Topic- Mexican Military Preparation
The Mexican army on the eve of war with the United States reflected the political instability and deep racial divisions that had plagued the nation since independence. In recent years, it had been used primarily in support of the many revolutions that had brought a succession of caudillos to power. The officer class consisted largely of professional soldiers from Europe and Mexico’s political elite. Legal guarantees of immunity from civil prosecution, the fuero militar, hampered civilian control over the military. Operating with virtual autonomy where they were garrisoned, military leaders cultivated close ties with local political leaders, further compromising their loyalty to the national government.
The rank and file was composed of poorly trained and irregularly paid conscripts. Each October, the army held a lottery to fill its ranks. Many professions were exempt from military service, while affluent citizens who were subject to the lottery frequently hired substitutes. As a result, recruits came largely from the lowest socio-economic classes. The few volunteers who joined the army served for eight years; conscripts served for ten. By contrast, enlistees in the U.S. Army served for five years. Soldados received fifteen pesos a month, from which they had to pay for clothing and food. Conscripts were difficult to train, prone to desertion, and lacked discipline and cohesion.
Upon the outbreak of war with the United States in 1846, Mexico had more than 30,000 men under arms: 19,000 in the regular army (permanentes), supplemented by 10,500 in the active militia (activos). Regular army officers commanded the activo units. The activos’ role was to augment the permanentes during times of national emergency, although in reality these troops remained on permanent duty. In addition, individual states had the right to raise their own civic militias (civicos) to deal with bandits and Indian depredations. The civicos, however, like the regular army itself, often served a political function as much as a military one, having frequently been used by the state governors to thwart the power of the central government.
Since independence, the government had struggled to pay its soldiers and to meet even the most basic logistical needs of the army. Additionally, what monies actually were appropriated often ended up in the pockets of senior commanders. In the absence of a procurement system, army commanders routinely imposed forced requisitions on local communities or lived off the land. With logistical support at a minimum, the army depended on female camp followers, the soldadera, to secure clothing and extra rations for the troops. They also prepared meals and cleaned and maintained equipment, both in camp and on the march. Over time, these soldadera came to be considered as much a part of the military establishment as the army itself.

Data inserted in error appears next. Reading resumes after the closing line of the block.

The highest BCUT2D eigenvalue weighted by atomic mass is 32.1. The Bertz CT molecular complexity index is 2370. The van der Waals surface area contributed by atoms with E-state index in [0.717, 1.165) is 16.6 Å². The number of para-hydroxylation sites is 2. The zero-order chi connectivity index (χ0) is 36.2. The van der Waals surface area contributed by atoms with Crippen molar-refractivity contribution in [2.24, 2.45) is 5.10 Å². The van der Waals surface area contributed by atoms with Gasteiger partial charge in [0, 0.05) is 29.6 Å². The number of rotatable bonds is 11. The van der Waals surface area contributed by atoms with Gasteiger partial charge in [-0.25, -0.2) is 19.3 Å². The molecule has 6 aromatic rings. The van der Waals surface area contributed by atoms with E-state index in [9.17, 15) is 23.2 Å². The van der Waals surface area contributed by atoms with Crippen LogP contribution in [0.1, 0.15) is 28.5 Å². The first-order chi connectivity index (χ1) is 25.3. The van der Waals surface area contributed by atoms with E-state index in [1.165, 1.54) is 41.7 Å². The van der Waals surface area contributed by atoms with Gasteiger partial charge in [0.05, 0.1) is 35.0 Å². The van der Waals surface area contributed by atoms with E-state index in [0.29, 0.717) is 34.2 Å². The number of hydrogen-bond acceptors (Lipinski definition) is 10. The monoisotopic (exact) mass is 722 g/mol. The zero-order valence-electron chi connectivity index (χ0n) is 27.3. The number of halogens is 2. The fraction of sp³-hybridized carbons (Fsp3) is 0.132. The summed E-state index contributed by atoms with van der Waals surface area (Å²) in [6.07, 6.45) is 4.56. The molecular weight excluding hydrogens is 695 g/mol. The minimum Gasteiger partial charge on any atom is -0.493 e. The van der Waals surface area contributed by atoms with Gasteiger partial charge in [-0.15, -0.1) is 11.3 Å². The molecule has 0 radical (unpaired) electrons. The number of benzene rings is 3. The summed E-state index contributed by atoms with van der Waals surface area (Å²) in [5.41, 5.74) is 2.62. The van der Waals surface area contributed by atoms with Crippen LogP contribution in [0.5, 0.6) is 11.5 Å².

Without an armaments industry of its own, Mexico relied entirely on surplus weaponry imported from Europe. As in all armies of the day, the Mexican infantry’s primary weapon was a smoothbore musket. In the 1830s, Mexico purchased surplus British India Pattern "Brown Bess" muskets. First manufactured in 1797 to meet Great Britain’s needs during the wars with France, these muskets acquired a reputation for unreliability. The "Brown Bess" was a .75 caliber smoothbore musket that used a paper cartridge, weighed just under ten pounds, and carried an eighteen-inch socket bayonet. It had an effective range of up to 100 yards. The Mexican army’s 140 pieces of artillery, also vintage European imports, were in a similarly dilapidated condition, having suffered from years of neglect. Dispersed at garrisons throughout the Mexican republic, many remained inaccessible as a result of poor roads, and would play little part in the coming war with the United States. In addition, gunpowder produced in Mexico contained high levels of sulfur and charcoal, making it inferior to that used by the U.S. Army. As a result, Mexican artillery projectiles often fell short of their intended range.